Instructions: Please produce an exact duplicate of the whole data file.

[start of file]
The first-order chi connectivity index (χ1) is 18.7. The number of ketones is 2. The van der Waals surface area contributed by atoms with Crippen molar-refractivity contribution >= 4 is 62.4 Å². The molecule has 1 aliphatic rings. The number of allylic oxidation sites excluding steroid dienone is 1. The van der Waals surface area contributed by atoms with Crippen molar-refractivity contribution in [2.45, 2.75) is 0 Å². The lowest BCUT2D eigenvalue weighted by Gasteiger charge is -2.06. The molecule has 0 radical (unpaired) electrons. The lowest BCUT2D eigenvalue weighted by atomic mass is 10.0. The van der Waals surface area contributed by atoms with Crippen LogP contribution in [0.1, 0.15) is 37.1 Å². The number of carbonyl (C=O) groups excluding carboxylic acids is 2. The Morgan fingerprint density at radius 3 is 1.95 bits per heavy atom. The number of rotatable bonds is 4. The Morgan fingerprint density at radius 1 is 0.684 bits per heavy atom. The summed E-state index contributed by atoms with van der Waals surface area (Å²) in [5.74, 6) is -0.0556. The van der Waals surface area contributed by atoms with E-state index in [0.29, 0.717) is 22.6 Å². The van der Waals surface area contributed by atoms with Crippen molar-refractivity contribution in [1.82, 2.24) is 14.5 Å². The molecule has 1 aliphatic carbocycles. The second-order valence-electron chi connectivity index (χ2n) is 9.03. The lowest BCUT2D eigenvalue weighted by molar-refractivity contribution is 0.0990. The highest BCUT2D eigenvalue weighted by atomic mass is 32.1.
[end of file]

The first-order chi connectivity index (χ1) is 18.7. The number of ketones is 2. The van der Waals surface area contributed by atoms with Crippen molar-refractivity contribution >= 4 is 62.4 Å². The molecule has 1 aliphatic rings. The number of allylic oxidation sites excluding steroid dienone is 1. The van der Waals surface area contributed by atoms with Crippen molar-refractivity contribution in [2.45, 2.75) is 0 Å². The lowest BCUT2D eigenvalue weighted by Gasteiger charge is -2.06. The molecule has 0 radical (unpaired) electrons. The lowest BCUT2D eigenvalue weighted by atomic mass is 10.0. The van der Waals surface area contributed by atoms with Crippen LogP contribution in [0.1, 0.15) is 37.1 Å². The number of carbonyl (C=O) groups excluding carboxylic acids is 2. The Morgan fingerprint density at radius 3 is 1.95 bits per heavy atom. The number of rotatable bonds is 4. The Morgan fingerprint density at radius 1 is 0.684 bits per heavy atom. The summed E-state index contributed by atoms with van der Waals surface area (Å²) in [5.74, 6) is -0.0556. The van der Waals surface area contributed by atoms with E-state index in [0.29, 0.717) is 22.6 Å². The van der Waals surface area contributed by atoms with Crippen molar-refractivity contribution in [1.82, 2.24) is 14.5 Å². The molecule has 1 aliphatic carbocycles. The second-order valence-electron chi connectivity index (χ2n) is 9.03. The lowest BCUT2D eigenvalue weighted by molar-refractivity contribution is 0.0990. The highest BCUT2D eigenvalue weighted by atomic mass is 32.1.